“It was my dream”. Howard Wilkinson would, on arrival to Elland Road, set out a ten-year plan that would ultimately lead to a significant proportion of the club’s early success in the end of the last and early part of this millennia. Yet how did Wilkinson’s innovation and creation at Thorp Arch almost lead to the crafting of an english academy akin to Barcelona’s famed La Masia? Furthermore, read on to understand how Wilkinson’s sacking would play a significant role in Leeds’ fall from grace.

In 1999/00, David O’Leary, having taken the Leeds job the year preceding, could call upon a series of academy talents as he stormed European Competition with his ‘babies’. Players such as Ian Harte, Jonathan Woodgate and Harry Kewell had all come through the ranks of the Leeds United youth setup. The team was playing the best football many had seen at the club for years, and with minimal investment to the first team, Leeds were regularly outplaying Europe’s elite. Kewell, in particular, was clearly an incredible talent, and his form throughout the next few years would lead to concrete interest from the biggest sides in the world, with Barcelona in particular being rebuffed several times. However, the foundation for this would be laid in Wilkinson’s first season at the club, when Leeds United were a struggling second division side with minimal financial capacity.

In an interview last year with Leeds United fanzine The Square Ball, Howard Wilkinson revealed that from as early as his initial meetings, he had laid out plans with Leslie Silver and Bill Fotherby, chairman and director respectively, that would lead to the creation of the Leeds youth system. Silver, underwriting the team at the time, pledged his support to the plan with the understanding that within time, this would come to fruition and the club could capitalize heavily. Therefore, plans began to be laid that would allow the innovatory establishment of the Leeds Youth Academy, based at Thorp Arch, on the outskirts of the city.

Where today the media still focusses on the idea of an English La Masia, and there is constant bureaucratic struggle within the Football Association when attempting to establish academies that can compete with Spain’s best, this struggling second division side would create a “football greenhouse”, in the words of Wilkinson. Under the command of Paul Hart (erstwhile Nottingham Forest, QPR, Crystal Palace and Swindon Town manager), and Dick Bate, the academy would begin to implement the process Wilkinson had conceived of whilst managing Notts County.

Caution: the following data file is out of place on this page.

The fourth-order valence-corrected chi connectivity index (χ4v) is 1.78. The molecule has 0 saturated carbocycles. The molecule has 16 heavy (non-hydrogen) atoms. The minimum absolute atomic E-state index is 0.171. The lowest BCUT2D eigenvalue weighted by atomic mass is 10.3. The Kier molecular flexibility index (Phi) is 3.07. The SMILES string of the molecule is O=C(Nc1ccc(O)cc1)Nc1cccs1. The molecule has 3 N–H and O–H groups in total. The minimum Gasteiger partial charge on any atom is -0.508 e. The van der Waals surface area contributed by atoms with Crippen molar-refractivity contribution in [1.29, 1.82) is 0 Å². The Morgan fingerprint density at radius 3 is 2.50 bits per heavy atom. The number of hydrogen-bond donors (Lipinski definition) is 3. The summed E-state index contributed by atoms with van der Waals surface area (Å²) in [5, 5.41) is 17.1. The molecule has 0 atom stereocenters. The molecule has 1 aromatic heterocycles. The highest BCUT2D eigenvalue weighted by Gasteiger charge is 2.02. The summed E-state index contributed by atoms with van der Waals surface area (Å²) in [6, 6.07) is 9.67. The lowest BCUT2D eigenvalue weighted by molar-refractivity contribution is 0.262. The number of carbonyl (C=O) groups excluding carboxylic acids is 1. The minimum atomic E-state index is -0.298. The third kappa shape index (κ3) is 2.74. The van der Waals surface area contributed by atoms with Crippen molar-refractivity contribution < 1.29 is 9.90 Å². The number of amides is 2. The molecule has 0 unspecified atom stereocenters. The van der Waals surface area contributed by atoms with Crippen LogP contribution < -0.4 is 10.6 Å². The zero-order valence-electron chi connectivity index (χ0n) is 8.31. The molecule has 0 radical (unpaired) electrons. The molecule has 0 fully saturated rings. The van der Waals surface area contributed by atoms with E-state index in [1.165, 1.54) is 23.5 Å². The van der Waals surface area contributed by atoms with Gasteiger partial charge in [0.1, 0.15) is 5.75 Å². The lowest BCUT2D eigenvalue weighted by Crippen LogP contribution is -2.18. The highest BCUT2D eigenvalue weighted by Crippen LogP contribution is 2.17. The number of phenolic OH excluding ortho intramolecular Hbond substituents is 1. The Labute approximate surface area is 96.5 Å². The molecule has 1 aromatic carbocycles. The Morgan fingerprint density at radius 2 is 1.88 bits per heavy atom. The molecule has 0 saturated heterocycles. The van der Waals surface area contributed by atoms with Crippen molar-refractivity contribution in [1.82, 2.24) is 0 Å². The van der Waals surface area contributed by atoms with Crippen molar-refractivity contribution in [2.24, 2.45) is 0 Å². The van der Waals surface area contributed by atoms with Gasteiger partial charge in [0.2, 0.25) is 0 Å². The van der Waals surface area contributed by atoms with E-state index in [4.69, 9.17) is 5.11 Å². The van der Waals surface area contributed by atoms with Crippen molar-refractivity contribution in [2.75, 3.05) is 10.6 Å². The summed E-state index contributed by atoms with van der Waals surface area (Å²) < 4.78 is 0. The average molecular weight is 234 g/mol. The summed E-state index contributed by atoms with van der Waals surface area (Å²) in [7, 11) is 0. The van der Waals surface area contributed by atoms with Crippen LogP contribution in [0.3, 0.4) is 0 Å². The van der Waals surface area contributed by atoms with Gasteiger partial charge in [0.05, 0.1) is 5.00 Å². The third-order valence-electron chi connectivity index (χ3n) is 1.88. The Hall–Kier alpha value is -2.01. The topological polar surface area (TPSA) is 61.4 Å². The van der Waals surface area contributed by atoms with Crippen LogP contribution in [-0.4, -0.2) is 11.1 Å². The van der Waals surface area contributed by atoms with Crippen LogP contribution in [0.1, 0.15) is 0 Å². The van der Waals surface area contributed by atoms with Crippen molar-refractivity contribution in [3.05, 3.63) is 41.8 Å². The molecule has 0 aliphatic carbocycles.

Believing there was a four-step plan to the training of youth, Wilkinson would have his men find the players, and then have talented coaches teach them the game. Most imperatively, in his view, was the manner in which Leeds United created provision for the players to live on-site, essentially allowing them to train before school, after school, during the weekends and school holidays. Furthermore, it would allow the coaching staff to experiment with players – Ian Harte, an integral part of the Leeds side that would reach the semi-finals of the Champions League, began his career as a striker, before experimenting at left-back and eventually making a career from playing there. This all took place before he had even appeared in the youth team. Finally, Wilkinson believed that these players needed to be provided with an opportunity to actually play in the side, as a key facet of their development. This led to the integration of Kewell, Harte, Alan Smith, etc., into the Leeds team at an early age.

Whilst Leeds fans will immediately point to the success of the team under O’Leary as evidence of Wilkinson’s plan, many do not realise there were signs that Leeds would become a force to be reckoned with even before this. The players who grew up in Wilkinson’s greenhouse would win the youth cup in 96/97, and then the reserves league the following year. By 98/99, the first team would become littered with academy prospects, exactly ten years after Wilkinson had initially met with Silver and Fotherby, and his ten-year plan had been put into practice.

The talent pool would slowly dry up, and it is clear that Simon Johnson and Harpal Singh cannot be mentioned in the same breath as the results of Thorp Arch’s initial ten years. This failing is evidence of the flaws with creating this sort of establishment in a country ruled by financial results. Caspian Group would take over Leeds United in 1996, and with them bring a replacement to Wilkinson in the form of George Graham. Graham would fall out with Paul Hart over the promise of Jonathan Woodgate, with suggestions that Graham said he would rather purchase a new player than give the untested youngster a place in the starting eleven. This flew completely contrary to the methods Wilkinson had established at the club. This lack of interest in the academy from the new regime would destabilise the production line and lead to the aforementioned lack of results, ripping much of the innovation out of Thorp Arch even as it led to so much success on the pitch. Financial mismanagement would occur as great outlays on players occurred to make up for the sudden drop in youngsters entering the first team set-up.

Wilkinson, therefore, can be seen as immensely responsible for the success of Leeds United over a decade ago. Had the academy, in that form, remained in place, Leeds would most certainly not have found themselves in the various difficult positions they have in the years since. From this, it reveals truths that all clubs should take heed from, that no matter the size, the correct innovation can craft an impeccable future. The only true shame of the entire period is that Wilkinson was removed before he could manage the team he was so incredibly responsible for.

Follow Amitai Winehouse on Twitter (@awinehouse1) for news, views and information on future articles.